The National Contact Centre is on a modest scale - just one small room occupied by two young women. I was curious to learn more, and asked the Centre's coordinator, Marcela Linkova about its main objective:
"The National Contact Centre 0 Women in Science was established at the end of 2001, it's financed by a grant of the Ministry of Education, and it is supposed to promote women in science, help them find grant opportunities and other grants and study opportunities in science in various fields, and to help young starting female scientists to launch their scientific career."
Ms Linkova explained to me they were at the very beginning, and that the most significant part of their present work is creating databases:
"The main one is a database of opportunities for all fields, scientific fields, and we are working really hard to fill it up because it will take a lot of time, so we have not been able actually to cover all the fields. The other one is a database of Czech female scientists, who are sending their CVs to the Centre and we type the information to the database. This database will help foreign grant-seeking organizations that are interested in finding Czech participants in the Czech Republic, and it will also serve as a basis for Czech expert scientists within the EU, because the EU has set a target of 40 percent for women's participation in its evaluatory and monitoring committees."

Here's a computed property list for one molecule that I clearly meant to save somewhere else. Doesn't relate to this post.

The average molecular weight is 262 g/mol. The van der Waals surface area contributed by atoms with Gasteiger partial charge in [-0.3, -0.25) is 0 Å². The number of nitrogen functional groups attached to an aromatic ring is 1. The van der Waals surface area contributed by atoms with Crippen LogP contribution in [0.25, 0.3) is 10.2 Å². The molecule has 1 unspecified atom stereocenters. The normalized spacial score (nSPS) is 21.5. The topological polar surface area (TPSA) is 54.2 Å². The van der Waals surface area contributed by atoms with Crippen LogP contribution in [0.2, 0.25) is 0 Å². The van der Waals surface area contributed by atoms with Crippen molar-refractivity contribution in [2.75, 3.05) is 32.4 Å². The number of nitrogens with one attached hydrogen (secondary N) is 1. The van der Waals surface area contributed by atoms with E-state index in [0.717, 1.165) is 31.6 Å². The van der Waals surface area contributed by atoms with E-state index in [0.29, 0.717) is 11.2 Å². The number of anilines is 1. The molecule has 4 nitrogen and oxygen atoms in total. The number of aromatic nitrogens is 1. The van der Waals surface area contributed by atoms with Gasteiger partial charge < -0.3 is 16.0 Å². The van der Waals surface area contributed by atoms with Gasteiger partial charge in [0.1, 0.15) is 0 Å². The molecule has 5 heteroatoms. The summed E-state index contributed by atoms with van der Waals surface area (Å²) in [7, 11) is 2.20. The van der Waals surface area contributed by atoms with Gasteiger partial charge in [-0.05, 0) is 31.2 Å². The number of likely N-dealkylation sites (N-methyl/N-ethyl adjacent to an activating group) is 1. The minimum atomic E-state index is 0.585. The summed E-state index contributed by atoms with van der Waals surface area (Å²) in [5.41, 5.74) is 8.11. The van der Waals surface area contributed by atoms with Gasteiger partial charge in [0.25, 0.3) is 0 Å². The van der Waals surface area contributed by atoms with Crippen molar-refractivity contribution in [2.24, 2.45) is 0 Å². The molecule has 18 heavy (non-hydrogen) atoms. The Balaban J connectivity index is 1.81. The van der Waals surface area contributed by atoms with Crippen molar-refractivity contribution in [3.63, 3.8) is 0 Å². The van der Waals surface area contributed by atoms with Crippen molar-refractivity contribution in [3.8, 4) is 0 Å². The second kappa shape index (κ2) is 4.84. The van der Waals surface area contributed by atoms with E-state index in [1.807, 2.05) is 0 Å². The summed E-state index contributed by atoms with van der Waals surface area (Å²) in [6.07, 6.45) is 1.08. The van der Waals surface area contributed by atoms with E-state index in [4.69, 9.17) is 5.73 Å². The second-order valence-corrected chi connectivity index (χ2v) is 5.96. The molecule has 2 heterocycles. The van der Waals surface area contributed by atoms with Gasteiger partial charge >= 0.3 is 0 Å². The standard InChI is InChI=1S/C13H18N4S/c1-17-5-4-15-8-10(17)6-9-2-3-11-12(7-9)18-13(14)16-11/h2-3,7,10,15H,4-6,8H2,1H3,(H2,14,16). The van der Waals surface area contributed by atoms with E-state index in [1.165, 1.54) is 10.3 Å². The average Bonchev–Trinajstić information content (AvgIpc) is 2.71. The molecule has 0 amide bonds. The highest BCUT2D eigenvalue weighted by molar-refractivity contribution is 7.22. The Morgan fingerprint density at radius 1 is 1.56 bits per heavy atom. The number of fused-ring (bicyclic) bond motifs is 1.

The centre will only really work if Czech women themselves take an active interest. So I asked Marcela Linkova how broad the public response among women scientists has been so far.
"I was actually really surprised because I was afraid that the centre would be labeled as a feminist activity or something and that it would discourage the women, and although we have had a few reactions of that sort, it was definitely a marginal reaction and I'm surprised that every day we have several responses, several e-mails from women who either want to get more information or are sending in their CVs and bibliography. And the surprising thing is that it's mostly natural scientists, not scientists from humanities, perhaps its shows that the position of women in natural sciences is not as easy and as unproblematic as some would like to think."